Medullary Oxygen Tension and Perfusion of the Medulla

Oxygen tension in the medulla of the kidney is low, 10 to 25 mmHg. This is predicted to be a consequence of the countercurrent arrangement of vasa recta because oxygen in DVR blood diffuses to AVR to be shunted back to the cortex. Several hormonal systems play a role in the protection of the medulla from ischemic insult. Each shares the ability to enhance medullary blood flow and inhibit salt reabsorption by nephrons. Hypothetically this should have a dual effect to enhance the supply of oxygen and simultaneously reduce the demand for O2 consumption. One example is cyclooxygenase (COX) production of vasodilatory prostaglandins. Medullary perfusion is sensitive to COX inhibition, and renomedullary interstitial cells release prostaglandin E2 (PGE2) in response to Angll and bradykinin. Apparently, the cylooxygenase-2 isoform is responsible because Angll reduces medullary blood flow in COX2- but not COXl-deficient mice. In most vascular beds, ischemia favors generation of adenosine, a paracrine agent that enhances blood flow through local vasodilation. Within the renal medulla (but not the cortex) adenosine acts as a vasodilator and inhibits salt reabsorption by the medullary thick ascending limb of Henle (mTAL). It is reasonable to hypothesize that adenosine produced by the mTAL diffuses to and dilates DVR on the periphery of vascular bundles. Adenosine A1 and A2 receptor stimulation constricts and dilates DVR, respectively.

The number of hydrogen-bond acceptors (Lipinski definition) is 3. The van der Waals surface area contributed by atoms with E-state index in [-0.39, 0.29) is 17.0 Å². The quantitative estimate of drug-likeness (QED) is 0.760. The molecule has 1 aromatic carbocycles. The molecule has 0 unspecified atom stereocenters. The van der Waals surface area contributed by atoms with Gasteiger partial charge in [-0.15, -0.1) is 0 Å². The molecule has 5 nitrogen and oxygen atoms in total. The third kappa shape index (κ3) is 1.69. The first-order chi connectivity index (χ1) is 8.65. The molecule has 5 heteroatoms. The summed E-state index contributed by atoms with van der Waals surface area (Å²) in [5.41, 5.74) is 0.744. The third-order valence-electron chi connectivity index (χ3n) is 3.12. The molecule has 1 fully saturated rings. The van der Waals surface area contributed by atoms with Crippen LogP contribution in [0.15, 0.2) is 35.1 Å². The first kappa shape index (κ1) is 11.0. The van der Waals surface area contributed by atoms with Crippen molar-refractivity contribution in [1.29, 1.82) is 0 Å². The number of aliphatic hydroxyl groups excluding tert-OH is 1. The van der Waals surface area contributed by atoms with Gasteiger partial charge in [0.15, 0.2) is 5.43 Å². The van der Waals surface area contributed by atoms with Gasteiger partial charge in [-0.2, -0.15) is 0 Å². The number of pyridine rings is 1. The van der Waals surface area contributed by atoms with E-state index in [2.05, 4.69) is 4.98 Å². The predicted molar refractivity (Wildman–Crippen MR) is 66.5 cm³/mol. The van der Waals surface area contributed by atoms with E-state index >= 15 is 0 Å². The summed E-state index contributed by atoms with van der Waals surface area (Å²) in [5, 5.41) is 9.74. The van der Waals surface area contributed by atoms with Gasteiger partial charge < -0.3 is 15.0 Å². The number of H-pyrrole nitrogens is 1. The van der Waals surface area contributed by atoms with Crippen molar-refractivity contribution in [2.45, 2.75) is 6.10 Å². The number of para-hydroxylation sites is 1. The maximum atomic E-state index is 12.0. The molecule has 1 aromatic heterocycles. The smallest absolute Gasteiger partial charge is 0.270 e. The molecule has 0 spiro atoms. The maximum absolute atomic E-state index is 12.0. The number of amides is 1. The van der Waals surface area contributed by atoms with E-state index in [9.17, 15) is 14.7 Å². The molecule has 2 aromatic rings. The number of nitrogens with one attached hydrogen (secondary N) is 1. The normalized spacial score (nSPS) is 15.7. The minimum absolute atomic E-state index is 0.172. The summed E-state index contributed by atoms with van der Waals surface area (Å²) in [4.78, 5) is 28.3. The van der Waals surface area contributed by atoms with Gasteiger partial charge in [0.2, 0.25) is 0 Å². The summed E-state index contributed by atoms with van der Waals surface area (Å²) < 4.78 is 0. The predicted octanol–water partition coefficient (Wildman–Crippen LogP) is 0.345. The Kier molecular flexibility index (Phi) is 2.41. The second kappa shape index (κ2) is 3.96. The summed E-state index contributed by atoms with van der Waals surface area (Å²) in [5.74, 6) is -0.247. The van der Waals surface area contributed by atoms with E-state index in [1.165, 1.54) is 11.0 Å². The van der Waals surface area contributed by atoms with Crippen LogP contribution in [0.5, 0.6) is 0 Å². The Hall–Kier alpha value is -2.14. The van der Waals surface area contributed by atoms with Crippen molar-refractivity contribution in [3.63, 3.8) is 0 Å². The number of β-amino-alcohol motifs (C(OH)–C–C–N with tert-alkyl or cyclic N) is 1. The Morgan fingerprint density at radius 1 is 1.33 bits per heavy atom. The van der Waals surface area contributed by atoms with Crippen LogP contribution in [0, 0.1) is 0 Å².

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Essentials of Human Physiology

Essentials of Human Physiology

This ebook provides an introductory explanation of the workings of the human body, with an effort to draw connections between the body systems and explain their interdependencies. A framework for the book is homeostasis and how the body maintains balance within each system. This is intended as a first introduction to physiology for a college-level course.

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